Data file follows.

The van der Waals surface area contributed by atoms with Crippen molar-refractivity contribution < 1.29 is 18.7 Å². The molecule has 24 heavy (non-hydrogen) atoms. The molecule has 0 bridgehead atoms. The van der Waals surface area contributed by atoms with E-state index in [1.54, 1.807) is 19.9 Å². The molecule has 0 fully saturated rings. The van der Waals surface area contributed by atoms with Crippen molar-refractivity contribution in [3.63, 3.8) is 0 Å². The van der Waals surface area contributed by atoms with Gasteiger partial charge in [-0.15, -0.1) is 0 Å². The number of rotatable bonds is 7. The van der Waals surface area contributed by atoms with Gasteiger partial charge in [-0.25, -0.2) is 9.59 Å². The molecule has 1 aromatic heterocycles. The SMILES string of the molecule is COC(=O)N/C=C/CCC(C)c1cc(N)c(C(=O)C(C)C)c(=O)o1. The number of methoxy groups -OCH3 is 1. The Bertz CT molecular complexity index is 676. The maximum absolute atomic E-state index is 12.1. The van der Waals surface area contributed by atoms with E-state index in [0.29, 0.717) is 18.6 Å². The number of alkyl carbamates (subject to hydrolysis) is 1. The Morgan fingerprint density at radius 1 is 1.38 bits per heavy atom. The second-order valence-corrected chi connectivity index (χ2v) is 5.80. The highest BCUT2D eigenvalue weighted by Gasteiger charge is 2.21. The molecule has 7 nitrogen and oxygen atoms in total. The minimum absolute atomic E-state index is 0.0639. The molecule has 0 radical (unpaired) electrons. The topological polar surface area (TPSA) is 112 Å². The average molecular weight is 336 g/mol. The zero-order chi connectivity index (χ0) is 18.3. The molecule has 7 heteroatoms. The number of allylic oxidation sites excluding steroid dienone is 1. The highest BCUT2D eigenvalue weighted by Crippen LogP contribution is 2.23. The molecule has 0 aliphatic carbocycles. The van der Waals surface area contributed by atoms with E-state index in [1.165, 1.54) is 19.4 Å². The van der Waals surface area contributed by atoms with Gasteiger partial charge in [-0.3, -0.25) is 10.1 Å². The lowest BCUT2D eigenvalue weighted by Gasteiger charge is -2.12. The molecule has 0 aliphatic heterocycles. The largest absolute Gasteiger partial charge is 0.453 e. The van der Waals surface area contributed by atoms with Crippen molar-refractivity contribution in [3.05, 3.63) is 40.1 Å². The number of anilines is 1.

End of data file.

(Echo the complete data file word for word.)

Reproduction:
The van der Waals surface area contributed by atoms with Crippen molar-refractivity contribution < 1.29 is 18.7 Å². The molecule has 24 heavy (non-hydrogen) atoms. The molecule has 0 bridgehead atoms. The van der Waals surface area contributed by atoms with E-state index in [1.54, 1.807) is 19.9 Å². The molecule has 0 fully saturated rings. The van der Waals surface area contributed by atoms with Crippen molar-refractivity contribution in [3.63, 3.8) is 0 Å². The van der Waals surface area contributed by atoms with Gasteiger partial charge in [-0.15, -0.1) is 0 Å². The number of rotatable bonds is 7. The van der Waals surface area contributed by atoms with Gasteiger partial charge in [-0.25, -0.2) is 9.59 Å². The molecule has 1 aromatic heterocycles. The SMILES string of the molecule is COC(=O)N/C=C/CCC(C)c1cc(N)c(C(=O)C(C)C)c(=O)o1. The number of methoxy groups -OCH3 is 1. The Bertz CT molecular complexity index is 676. The maximum absolute atomic E-state index is 12.1. The van der Waals surface area contributed by atoms with E-state index in [0.29, 0.717) is 18.6 Å². The number of alkyl carbamates (subject to hydrolysis) is 1. The Morgan fingerprint density at radius 1 is 1.38 bits per heavy atom. The second-order valence-corrected chi connectivity index (χ2v) is 5.80. The highest BCUT2D eigenvalue weighted by Gasteiger charge is 2.21. The molecule has 7 nitrogen and oxygen atoms in total. The minimum absolute atomic E-state index is 0.0639. The molecule has 0 radical (unpaired) electrons. The topological polar surface area (TPSA) is 112 Å². The average molecular weight is 336 g/mol. The zero-order chi connectivity index (χ0) is 18.3. The molecule has 7 heteroatoms. The number of allylic oxidation sites excluding steroid dienone is 1. The highest BCUT2D eigenvalue weighted by Crippen LogP contribution is 2.23. The molecule has 0 aliphatic carbocycles. The van der Waals surface area contributed by atoms with E-state index in [1.165, 1.54) is 19.4 Å². The van der Waals surface area contributed by atoms with Gasteiger partial charge in [-0.3, -0.25) is 10.1 Å². The lowest BCUT2D eigenvalue weighted by Gasteiger charge is -2.12. The molecule has 0 aliphatic heterocycles. The largest absolute Gasteiger partial charge is 0.453 e. The van der Waals surface area contributed by atoms with Crippen molar-refractivity contribution in [3.05, 3.63) is 40.1 Å². The number of anilines is 1.